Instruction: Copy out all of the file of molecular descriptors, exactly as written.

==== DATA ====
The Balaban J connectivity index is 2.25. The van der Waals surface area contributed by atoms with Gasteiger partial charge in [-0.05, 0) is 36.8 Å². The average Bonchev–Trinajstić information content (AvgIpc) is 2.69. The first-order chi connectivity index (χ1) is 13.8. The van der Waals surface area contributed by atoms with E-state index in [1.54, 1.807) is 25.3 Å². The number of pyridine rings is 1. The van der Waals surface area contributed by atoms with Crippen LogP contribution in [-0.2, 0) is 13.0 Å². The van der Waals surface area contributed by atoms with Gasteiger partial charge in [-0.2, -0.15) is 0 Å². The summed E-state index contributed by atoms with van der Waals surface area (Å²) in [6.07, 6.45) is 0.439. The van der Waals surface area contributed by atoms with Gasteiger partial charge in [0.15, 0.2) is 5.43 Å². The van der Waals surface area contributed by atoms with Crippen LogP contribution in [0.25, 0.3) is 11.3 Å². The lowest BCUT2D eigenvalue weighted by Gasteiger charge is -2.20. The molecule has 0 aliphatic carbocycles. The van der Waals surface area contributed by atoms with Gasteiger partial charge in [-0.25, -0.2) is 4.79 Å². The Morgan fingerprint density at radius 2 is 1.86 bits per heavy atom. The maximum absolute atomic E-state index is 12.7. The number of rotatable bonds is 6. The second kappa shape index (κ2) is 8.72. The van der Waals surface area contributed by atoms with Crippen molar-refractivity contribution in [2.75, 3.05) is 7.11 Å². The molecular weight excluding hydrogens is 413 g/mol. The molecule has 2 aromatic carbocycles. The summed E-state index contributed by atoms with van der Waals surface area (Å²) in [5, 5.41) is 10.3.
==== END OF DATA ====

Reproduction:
The Balaban J connectivity index is 2.25. The van der Waals surface area contributed by atoms with Gasteiger partial charge in [-0.05, 0) is 36.8 Å². The average Bonchev–Trinajstić information content (AvgIpc) is 2.69. The first-order chi connectivity index (χ1) is 13.8. The van der Waals surface area contributed by atoms with E-state index in [1.54, 1.807) is 25.3 Å². The number of pyridine rings is 1. The van der Waals surface area contributed by atoms with Crippen LogP contribution in [-0.2, 0) is 13.0 Å². The van der Waals surface area contributed by atoms with Gasteiger partial charge in [-0.2, -0.15) is 0 Å². The summed E-state index contributed by atoms with van der Waals surface area (Å²) in [6.07, 6.45) is 0.439. The van der Waals surface area contributed by atoms with Gasteiger partial charge in [0.15, 0.2) is 5.43 Å². The van der Waals surface area contributed by atoms with Crippen LogP contribution in [0.25, 0.3) is 11.3 Å². The lowest BCUT2D eigenvalue weighted by Gasteiger charge is -2.20. The molecule has 0 aliphatic carbocycles. The van der Waals surface area contributed by atoms with Gasteiger partial charge in [-0.25, -0.2) is 4.79 Å². The Morgan fingerprint density at radius 2 is 1.86 bits per heavy atom. The maximum absolute atomic E-state index is 12.7. The number of rotatable bonds is 6. The second kappa shape index (κ2) is 8.72. The van der Waals surface area contributed by atoms with Crippen molar-refractivity contribution in [2.75, 3.05) is 7.11 Å². The molecular weight excluding hydrogens is 413 g/mol. The molecule has 2 aromatic carbocycles. The summed E-state index contributed by atoms with van der Waals surface area (Å²) in [5, 5.41) is 10.3.